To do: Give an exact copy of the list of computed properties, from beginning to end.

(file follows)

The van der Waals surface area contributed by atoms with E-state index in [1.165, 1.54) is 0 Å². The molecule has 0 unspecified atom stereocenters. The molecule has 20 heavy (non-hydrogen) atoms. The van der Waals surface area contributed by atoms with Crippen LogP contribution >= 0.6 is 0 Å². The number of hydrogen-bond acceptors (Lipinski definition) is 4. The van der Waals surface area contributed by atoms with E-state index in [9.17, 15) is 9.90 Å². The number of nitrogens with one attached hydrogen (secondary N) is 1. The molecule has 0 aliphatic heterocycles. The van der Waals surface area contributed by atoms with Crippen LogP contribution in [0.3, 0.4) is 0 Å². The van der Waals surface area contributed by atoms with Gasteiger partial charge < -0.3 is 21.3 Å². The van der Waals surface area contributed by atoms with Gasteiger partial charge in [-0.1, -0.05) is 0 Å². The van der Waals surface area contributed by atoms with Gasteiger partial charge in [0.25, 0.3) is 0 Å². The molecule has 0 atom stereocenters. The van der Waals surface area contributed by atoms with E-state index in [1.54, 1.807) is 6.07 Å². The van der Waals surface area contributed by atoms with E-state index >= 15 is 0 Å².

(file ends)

The van der Waals surface area contributed by atoms with E-state index in [1.165, 1.54) is 0 Å². The molecule has 0 unspecified atom stereocenters. The molecule has 20 heavy (non-hydrogen) atoms. The van der Waals surface area contributed by atoms with Crippen LogP contribution >= 0.6 is 0 Å². The number of hydrogen-bond acceptors (Lipinski definition) is 4. The van der Waals surface area contributed by atoms with E-state index in [9.17, 15) is 9.90 Å². The number of nitrogens with one attached hydrogen (secondary N) is 1. The molecule has 0 aliphatic heterocycles. The van der Waals surface area contributed by atoms with Crippen LogP contribution in [0.3, 0.4) is 0 Å². The van der Waals surface area contributed by atoms with Gasteiger partial charge < -0.3 is 21.3 Å². The van der Waals surface area contributed by atoms with Gasteiger partial charge in [-0.1, -0.05) is 0 Å². The van der Waals surface area contributed by atoms with Gasteiger partial charge in [0.25, 0.3) is 0 Å². The molecule has 0 atom stereocenters. The van der Waals surface area contributed by atoms with E-state index in [1.54, 1.807) is 6.07 Å². The van der Waals surface area contributed by atoms with E-state index >= 15 is 0 Å².